<i>Wind Me Up, Maria!</i>  Surprises and Delights at The Gonda Theater

Wind Me Up, Maria! Surprises and Delights at The Gonda Theater


A combination of talented actors, live music, and a witty script, Wind Me Up, Maria! A Go-Go Musical is an amusing modern day take on The Sound of Music. The play is set in Georgetown, making for a variety of references relatable to Georgetown University students such as the dining hall, “Leo’s” and the local coffee shop, Saxby’s. The play, however, explores a more unfamiliar realm with its emphasis on “Go-go” music, a variation of the funk genre that originated in Washington DC, and its representation of DC’s diverse history and culture. The play was written and directed by Georgetown Professor Natsu Onoda Power and Charles “Shorty Corleone” Garris, the lead singer of D.C. Go-Go band, Rare Essence. Playing from Nov. 3-12 in the Davis Performing Arts Center, Gonda Theater, Wind Me Up, Maria! is a fun-filled and intriguing show that will keep the audience laughing through its duration.

The play opens with the main character, Maria Anacostia (Myiah Sahulga Smith, SFS ‘20), and her roommate, Morgan (Vanessa Chapoy, COL ‘18), dancing at a Go-Go club. Maria needs a job and a place to stay for the summer as she has procrastinated making her summer plans until last minute. Thanks to a helpful recommendation from her teacher, Professor Sherry (Kate Ginna, COL’ 18), Maria ends up as a live-in tutor for Ms. Kay Street’s (Mar J. Cox, COL ‘16) children.

Right from the start of the play, it is evident that diversity is an important overarching theme. In addition to the central focus on black heritage in Washington D.C., there is clear representation of a wide range of identities from race and ethnicity to gender and sexual orientation. The main characters themselves, Maria, a young African American woman, and Morgan, a hispanic woman trying to get back in touch with her heritage are testaments to the aforementioned diversity.  Maria’s name itself, “Anacostia,” is clearly rooted in DC’s landscape. This is cross-referenced with Ms. Kay Street’s name, an allusion to “K Street,” one of DC’s wealthiest areas. Appropriately, Ms. Kay’s children are undeniably sheltered and act as a mechanism to exaggerate the pressure of educated people to be constantly politically correct. They introduce themselves by their names, age, countries of birth, and pronouns when they first meet Maria, and they always insist that their mother raised them to never judge a person by anything except his or her morals as a human being, regardless of identity.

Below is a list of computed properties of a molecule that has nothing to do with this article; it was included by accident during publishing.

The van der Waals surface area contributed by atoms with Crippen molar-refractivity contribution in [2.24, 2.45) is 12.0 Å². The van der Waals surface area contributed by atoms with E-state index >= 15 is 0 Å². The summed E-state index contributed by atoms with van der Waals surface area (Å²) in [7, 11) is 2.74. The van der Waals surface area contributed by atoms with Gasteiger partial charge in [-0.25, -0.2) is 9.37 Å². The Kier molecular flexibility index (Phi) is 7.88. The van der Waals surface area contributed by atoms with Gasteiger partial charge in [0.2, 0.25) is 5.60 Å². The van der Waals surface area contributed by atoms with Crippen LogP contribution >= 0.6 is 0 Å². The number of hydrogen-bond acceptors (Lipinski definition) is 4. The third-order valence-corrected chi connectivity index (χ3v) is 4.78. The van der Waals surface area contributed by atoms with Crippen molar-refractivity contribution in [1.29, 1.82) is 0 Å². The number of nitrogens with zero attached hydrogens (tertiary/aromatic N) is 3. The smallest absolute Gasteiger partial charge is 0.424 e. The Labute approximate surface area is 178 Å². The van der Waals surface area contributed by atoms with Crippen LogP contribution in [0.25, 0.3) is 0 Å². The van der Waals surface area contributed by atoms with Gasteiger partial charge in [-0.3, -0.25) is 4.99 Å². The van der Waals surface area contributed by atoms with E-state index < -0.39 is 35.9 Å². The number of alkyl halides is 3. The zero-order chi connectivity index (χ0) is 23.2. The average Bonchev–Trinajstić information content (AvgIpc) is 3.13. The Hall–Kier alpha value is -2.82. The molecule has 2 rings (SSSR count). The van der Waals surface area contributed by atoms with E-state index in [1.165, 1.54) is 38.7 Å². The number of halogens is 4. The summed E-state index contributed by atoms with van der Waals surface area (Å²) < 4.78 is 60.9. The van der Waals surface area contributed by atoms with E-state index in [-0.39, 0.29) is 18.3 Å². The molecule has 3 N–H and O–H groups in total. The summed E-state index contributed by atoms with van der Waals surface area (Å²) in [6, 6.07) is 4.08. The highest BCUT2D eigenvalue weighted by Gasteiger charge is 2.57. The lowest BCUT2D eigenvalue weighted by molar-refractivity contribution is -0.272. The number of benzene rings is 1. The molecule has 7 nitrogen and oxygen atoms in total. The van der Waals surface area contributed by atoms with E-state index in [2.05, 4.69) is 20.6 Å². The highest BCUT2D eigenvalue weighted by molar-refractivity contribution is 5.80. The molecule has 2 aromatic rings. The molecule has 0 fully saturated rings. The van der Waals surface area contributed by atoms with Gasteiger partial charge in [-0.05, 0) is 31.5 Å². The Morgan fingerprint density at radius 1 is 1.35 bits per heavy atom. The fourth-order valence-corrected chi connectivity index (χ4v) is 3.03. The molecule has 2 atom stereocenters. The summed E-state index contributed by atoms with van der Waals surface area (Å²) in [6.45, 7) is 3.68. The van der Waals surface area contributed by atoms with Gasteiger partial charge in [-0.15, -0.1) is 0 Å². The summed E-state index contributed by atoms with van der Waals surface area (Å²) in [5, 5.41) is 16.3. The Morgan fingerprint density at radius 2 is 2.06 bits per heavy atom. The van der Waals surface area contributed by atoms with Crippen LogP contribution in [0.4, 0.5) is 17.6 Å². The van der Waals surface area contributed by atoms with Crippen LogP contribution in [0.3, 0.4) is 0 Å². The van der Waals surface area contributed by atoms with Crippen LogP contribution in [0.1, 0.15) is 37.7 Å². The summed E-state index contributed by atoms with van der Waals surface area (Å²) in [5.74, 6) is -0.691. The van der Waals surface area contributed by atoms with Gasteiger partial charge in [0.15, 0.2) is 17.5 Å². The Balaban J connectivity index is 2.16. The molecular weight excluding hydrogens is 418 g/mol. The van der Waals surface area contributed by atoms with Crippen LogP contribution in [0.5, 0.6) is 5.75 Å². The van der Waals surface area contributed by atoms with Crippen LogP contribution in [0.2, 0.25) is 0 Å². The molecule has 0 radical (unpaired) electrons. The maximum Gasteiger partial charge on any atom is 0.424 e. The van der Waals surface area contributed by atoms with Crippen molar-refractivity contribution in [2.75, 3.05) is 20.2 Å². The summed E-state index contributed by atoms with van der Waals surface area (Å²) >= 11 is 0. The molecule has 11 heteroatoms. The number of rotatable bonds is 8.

When Maria realizes that these children have lived in Washington DC for most of their lives and do not know anything about its history or culture, she sets out on a mission to break them out of their bubble. She teaches them about African American culture in the area, starting with a field trip to Ben’s Chili Bowl where she shows them a picture of Chuck Brown, also known as “The Godfather of Go-Go.” This is the start of the children’s introduction to Go-Go that develops into a deep love and enjoyment for the music. The audience learns to love Go-Go alongside the Street children after spending two hours listening to a live band play go-go rhythms. While the lyrics are certainly witty, it is the music that resonates with listeners, allowing them to fully immerse themselves in the experience.

Like any good story, there are romantic subplots woven into the bigger picture. The first romance is subtler, taking place between Maria and Barnaby (David Toledo, MSB ‘19), a man who works in the Go-Go industry. The second romance is an interracial, homosexual romance between Ms. Kay’s son, Joseph (Ray Gao, COL ‘19) and the FedEx guy, Terrance (Jonathan Austin Kyle Compo, NHS ‘20). It is reminiscent of The Sound of Music’s romance between Leisl, one of the von Trapp daughters, and Rolf, the telegram delivery boy. The strange relationship between Joseph and Terrance is a great modern twist that plays a significant role in stressing diversity within the musical. Although Joseph and Terrance are quietly in love with each other, they have a rather large impact on how the play progresses and reaches a climax.

Wind Me Up thrives on its ability to combine the known and unknown. Subtle references to college life at Georgetown strike a chord with any student watching while the overarching plot surrounding the development of go-go music will allow the audience to understand and appreciate the genre. Like Ms. Kay’s children, most of the audience has probably not been introduced to go-go music in depth. This play is laugh out loud funny and will have the audience dancing along in their seats. With the play’s wide range of diversity, each audience member will find a character who he or she can identify with whether it’s a kale-chip loving, studious child who identifies by nonbinary gender pronouns, a highly educated, homosexual black woman with a knack for travelling, or the Godfather of Go-Go himself.

About Author


Brynn Furey Brynn is the Voice's Executive Leisure Editor. She peaked after sophomore year when she was featured on Whitney Cumming's Instagram story for 24 hours.

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